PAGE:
On the other hand, the current Mandatory Provident Fund System (hereafter “MPF”) is teeming with considerable shortcomings. First, this system is not equitable in the sense that it is an occupational retirement scheme. Under the existing system, home carers, retired middle-aged people, the unemployed, jobless disabled persons, and so forth are all out of the scheme. In 2006, the estimated size of the “unprotected groups” was up to 2.4 millions. Second, those who join the scheme after 40 of age would not have enough money to cover their expenditure after retirement because of their relatively short period of contribution. Let’s suppose someone aged 40 who started joining MPF in 2000, he, given his current salary of $8,000, is expected to get a lump sum of about $300,000 after 25 years, which is far from enough to sustain his post-retirement life.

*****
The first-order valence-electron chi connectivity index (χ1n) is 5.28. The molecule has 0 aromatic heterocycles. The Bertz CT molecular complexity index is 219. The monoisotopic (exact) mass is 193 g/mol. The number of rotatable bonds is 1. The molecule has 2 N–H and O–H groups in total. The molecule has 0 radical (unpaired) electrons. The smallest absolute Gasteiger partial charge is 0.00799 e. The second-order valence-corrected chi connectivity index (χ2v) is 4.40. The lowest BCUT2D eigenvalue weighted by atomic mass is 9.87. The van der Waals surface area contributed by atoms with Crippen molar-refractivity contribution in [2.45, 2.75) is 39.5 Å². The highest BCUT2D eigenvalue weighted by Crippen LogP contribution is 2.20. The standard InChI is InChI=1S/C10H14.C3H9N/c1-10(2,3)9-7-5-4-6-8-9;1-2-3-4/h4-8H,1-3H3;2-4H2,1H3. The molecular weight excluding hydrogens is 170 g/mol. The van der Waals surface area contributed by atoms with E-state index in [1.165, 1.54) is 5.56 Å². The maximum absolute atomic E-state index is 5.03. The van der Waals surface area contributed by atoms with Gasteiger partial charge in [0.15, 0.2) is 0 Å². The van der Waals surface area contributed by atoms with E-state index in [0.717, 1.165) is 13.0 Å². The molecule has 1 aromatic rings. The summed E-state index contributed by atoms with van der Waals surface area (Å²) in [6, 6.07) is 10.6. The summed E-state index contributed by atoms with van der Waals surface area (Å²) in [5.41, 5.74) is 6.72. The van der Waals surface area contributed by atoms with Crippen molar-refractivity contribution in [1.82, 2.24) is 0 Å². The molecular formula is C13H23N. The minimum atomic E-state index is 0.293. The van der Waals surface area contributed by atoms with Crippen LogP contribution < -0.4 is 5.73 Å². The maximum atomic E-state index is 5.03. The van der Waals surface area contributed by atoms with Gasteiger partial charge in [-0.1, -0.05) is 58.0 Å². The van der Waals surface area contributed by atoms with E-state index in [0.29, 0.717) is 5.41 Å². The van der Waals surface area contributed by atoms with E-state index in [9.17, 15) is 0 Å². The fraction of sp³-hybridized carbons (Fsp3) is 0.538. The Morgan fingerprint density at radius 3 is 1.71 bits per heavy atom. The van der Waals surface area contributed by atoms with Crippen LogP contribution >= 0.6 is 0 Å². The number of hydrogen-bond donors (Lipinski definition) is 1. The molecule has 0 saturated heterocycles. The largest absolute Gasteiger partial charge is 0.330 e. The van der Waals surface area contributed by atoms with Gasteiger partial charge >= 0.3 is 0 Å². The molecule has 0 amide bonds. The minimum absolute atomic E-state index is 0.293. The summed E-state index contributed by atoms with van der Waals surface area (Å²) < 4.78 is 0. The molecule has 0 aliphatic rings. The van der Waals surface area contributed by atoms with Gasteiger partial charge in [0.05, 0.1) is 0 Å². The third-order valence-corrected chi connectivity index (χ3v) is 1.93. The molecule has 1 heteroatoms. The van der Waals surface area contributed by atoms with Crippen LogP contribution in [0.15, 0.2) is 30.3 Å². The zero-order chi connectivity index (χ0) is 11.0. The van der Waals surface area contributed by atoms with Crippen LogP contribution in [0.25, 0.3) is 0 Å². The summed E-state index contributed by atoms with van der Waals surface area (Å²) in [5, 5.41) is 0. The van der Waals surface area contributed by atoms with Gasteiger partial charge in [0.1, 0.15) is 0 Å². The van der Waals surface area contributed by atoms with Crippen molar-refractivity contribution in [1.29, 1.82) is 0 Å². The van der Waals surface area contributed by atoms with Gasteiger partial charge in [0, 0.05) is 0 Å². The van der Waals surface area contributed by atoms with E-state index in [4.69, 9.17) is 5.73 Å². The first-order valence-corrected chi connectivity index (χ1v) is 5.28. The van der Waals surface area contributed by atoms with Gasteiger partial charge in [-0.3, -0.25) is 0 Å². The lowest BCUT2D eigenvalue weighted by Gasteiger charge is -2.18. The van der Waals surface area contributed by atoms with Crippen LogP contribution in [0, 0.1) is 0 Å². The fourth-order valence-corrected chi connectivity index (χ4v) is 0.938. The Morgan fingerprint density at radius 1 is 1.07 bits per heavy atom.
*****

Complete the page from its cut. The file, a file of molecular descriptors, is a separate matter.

Universal Old Age Pension Scheme Helps Address the “Deep-rooted Problems”

“Ensuring the financial security of the Elderly” is by no means a matter of conscience and humanity only, it can also serve as a powerful tool that help alleviate social conflicts. In this connection, as far as The Professional Commons is concerned, the Government should introduce a Universal Old Age Pension System (hereafter “OAP”) within this year. Under the proposed pension scheme, all permanent citizens aged 65 or above are eligible and no means test is required. Each of them can get $3,000 per month, which is 15 per cent higher than the current level of CSSA. Also, both MPF and the proposed OAP will run in parallel to encourage people to save more, so that they will enjoy a better off life after retiring.